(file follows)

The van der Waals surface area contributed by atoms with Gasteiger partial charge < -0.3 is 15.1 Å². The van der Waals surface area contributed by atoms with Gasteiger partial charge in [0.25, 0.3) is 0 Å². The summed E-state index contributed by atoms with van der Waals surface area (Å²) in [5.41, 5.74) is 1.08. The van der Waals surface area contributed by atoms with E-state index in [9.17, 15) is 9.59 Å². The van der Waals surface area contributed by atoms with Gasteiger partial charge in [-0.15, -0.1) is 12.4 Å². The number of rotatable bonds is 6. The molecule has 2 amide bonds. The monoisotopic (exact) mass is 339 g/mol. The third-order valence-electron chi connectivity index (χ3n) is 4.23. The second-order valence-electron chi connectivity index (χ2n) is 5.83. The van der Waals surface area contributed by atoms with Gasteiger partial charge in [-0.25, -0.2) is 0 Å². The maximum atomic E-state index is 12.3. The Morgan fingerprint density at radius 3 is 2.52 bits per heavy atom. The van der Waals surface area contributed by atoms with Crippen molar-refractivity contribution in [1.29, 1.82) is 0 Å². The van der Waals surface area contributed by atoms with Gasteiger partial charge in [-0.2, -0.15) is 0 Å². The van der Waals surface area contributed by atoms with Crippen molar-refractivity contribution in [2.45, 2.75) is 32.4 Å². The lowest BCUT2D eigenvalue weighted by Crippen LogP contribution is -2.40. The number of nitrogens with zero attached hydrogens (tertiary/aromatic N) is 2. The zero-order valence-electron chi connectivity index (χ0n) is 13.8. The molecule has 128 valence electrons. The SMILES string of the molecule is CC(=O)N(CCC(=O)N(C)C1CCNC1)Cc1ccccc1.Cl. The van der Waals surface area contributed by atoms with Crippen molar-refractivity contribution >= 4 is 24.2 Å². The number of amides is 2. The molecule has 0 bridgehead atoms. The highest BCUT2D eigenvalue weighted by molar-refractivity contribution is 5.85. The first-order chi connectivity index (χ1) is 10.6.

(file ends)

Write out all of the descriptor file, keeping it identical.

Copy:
The van der Waals surface area contributed by atoms with Gasteiger partial charge < -0.3 is 15.1 Å². The van der Waals surface area contributed by atoms with Gasteiger partial charge in [0.25, 0.3) is 0 Å². The summed E-state index contributed by atoms with van der Waals surface area (Å²) in [5.41, 5.74) is 1.08. The van der Waals surface area contributed by atoms with E-state index in [9.17, 15) is 9.59 Å². The van der Waals surface area contributed by atoms with Gasteiger partial charge in [-0.15, -0.1) is 12.4 Å². The number of rotatable bonds is 6. The molecule has 2 amide bonds. The monoisotopic (exact) mass is 339 g/mol. The third-order valence-electron chi connectivity index (χ3n) is 4.23. The second-order valence-electron chi connectivity index (χ2n) is 5.83. The van der Waals surface area contributed by atoms with Gasteiger partial charge in [-0.25, -0.2) is 0 Å². The maximum atomic E-state index is 12.3. The Morgan fingerprint density at radius 3 is 2.52 bits per heavy atom. The van der Waals surface area contributed by atoms with Crippen molar-refractivity contribution in [1.29, 1.82) is 0 Å². The van der Waals surface area contributed by atoms with Gasteiger partial charge in [-0.2, -0.15) is 0 Å². The van der Waals surface area contributed by atoms with Crippen molar-refractivity contribution in [2.45, 2.75) is 32.4 Å². The lowest BCUT2D eigenvalue weighted by Crippen LogP contribution is -2.40. The number of nitrogens with zero attached hydrogens (tertiary/aromatic N) is 2. The zero-order valence-electron chi connectivity index (χ0n) is 13.8. The molecule has 128 valence electrons. The SMILES string of the molecule is CC(=O)N(CCC(=O)N(C)C1CCNC1)Cc1ccccc1.Cl. The van der Waals surface area contributed by atoms with Crippen molar-refractivity contribution >= 4 is 24.2 Å². The number of amides is 2. The molecule has 0 bridgehead atoms. The highest BCUT2D eigenvalue weighted by molar-refractivity contribution is 5.85. The first-order chi connectivity index (χ1) is 10.6.